Welcome to the Summer of Spieth, which no doubt beats the Summer of A-Rod, the Summer of Hope (Solo), the Summer of All-Star Cyber-Stuffing and the Summer of Robin Thicke, wherever he went. The tantalizing issue is whether Jordan Spieth, still 21, can achieve what no golfer has done in the modern era and win all four major championships in the same calendar year. Tiger Woods, Jack Nicklaus and Arnold Palmer all made it halfway, then encountered competitive constipation.
But having methodically dismembered Augusta National like few before him to win his first Masters green jacket, then surviving the broccoli greens and cast-iron fairways at reviled Chambers Bay to win the U.S. Open, Spieth’s shotmaking skills seem capable of carrying him on any course in all conditions. The Old Course at St. Andrews awaits him, followed by the links-like layout at Whistling Straits.
You going to bet against him? I’m not.
Nor do I want to. Because unlike Woods, who was polarizing in the public eye with his self-absorbed petulance and the sex scandal that derailed him, Spieth is precisely what America wants and needs in its next golfing phenom. He is humble, uncomplicated, mature beyond his years and enjoying his suddenly large life with the same girlfriend he met in high school and the same swing coach he has had since his preteens. He is such a throwback, you half expect him to introduce us to his good friends, Wally and Beaver Cleaver.
Did you notice his reaction when Dustin Johnson suffered the cruelest fate and gagged away the Open on the final green, as Wayne Gretzky stood there in silence and wondered why his future son-in-law missed the empty-net goal? Spieth did not jump for joy, send screams to Puget Sound and hug everyone in sight. Politely, with tasteful compassion, he walked from the scorer’s tent with a blank expression.
“This was just an odd deal — very odd. I very much feel for Dustin,” Spieth said. “He deserves to be holding the trophy just as much as I do.”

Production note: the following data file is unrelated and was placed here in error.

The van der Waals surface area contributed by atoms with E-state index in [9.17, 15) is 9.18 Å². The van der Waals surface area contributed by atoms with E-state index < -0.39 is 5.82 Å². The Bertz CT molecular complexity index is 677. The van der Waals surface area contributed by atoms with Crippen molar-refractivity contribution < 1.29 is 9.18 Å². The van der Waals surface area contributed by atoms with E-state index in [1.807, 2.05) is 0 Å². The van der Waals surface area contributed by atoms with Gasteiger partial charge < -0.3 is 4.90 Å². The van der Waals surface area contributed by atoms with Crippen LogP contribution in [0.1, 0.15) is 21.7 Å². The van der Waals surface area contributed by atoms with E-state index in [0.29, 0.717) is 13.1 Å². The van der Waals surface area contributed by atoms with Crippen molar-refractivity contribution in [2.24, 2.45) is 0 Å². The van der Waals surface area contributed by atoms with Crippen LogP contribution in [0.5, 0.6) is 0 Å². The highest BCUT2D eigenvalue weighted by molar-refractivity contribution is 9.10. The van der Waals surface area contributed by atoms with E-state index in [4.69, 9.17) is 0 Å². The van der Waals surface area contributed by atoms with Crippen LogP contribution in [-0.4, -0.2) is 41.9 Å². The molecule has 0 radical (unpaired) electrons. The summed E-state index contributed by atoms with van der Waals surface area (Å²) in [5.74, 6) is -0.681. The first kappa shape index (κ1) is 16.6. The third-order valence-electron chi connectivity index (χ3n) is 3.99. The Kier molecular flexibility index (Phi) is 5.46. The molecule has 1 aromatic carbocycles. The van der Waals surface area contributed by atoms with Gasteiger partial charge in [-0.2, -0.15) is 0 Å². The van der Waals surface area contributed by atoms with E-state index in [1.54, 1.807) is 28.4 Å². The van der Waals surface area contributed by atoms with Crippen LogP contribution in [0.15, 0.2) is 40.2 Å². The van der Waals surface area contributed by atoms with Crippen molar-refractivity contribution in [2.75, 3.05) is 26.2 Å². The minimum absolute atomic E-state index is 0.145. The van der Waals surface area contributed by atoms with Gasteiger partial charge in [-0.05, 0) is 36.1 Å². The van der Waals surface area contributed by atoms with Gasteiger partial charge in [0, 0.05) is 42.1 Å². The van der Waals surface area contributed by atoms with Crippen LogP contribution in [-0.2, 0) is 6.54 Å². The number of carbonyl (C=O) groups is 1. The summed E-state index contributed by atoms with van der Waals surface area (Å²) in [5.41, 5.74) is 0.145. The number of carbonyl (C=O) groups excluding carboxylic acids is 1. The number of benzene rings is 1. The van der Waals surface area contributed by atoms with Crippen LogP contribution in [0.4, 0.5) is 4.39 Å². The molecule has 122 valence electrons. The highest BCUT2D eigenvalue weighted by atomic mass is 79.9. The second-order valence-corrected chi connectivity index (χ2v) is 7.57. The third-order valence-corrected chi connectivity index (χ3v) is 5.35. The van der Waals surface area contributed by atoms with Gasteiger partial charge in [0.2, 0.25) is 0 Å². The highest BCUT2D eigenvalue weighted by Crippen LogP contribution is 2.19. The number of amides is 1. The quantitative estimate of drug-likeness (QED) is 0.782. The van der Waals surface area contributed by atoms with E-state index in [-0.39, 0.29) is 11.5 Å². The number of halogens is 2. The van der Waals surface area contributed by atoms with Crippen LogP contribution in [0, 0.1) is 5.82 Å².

Now that he has it, he isn’t dismissing the fabulous possibilities ahead. Young as he is, and reverential as he is about the sacred ground he is entering, you don’t sense any twitch of intimidation or apprehension. He knows only five others have won the Masters and U.S. Open in the same year: Woods, Nicklaus, Palmer, Ben Hogan and Craig Wood. He knows he’s the youngest to win the Open since Bobby Jones in 1923. He knows only one other player, Gene Sarazen in 1922, had won two majors at age 21. And while the entirety of it all blows his mind a bit, he’s ready to march with them.
“I didn’t think that those names would be mentioned like that. That’s a piece of golf history, and as a golf historian, that’s very special and it gives me goose bumps,” Spieth said. “It’s amazing. And it gets better every week with our team. Those names are the greatest that have ever played the game, and I don’t consider myself there. But I’m certainly off to the right start in order to make an impact on the history of this game.”
Common wisdom says he’ll crack when the Grand Slam talk heightens next month in Scotland. And maybe he will, which would be no disgrace. “I’m just focused on the claret jug now,” he said. “The Grand Slam is something that I never could really fathom somebody doing, considering I watched Tiger win when he was winning whatever percentage of the majors he played in. And he won the Tiger Slam [holding all four titles at one time], but he never won the four in one year. And I figured if anybody was going to do it, it would be him, which he still can.”
At this point, with his game in shambles, Woods will be lucky to make his tee time in four consecutive majors. The sport belongs to Spieth and Rory McIlroy — in that order, with McIlroy drooling at the thought of challenging his younger U.S. rival on European soil — and it’s possible no one will miss Tiger if he wisely chooses to fade into retirement and a life of fatherhood and Fox golf analysis (oh, was Greg Norman useless Sunday, as was the entire effort of a network out of its league on Open coverage). All eyes are on Spieth, who makes the St. Andrews visit sound like a class field trip.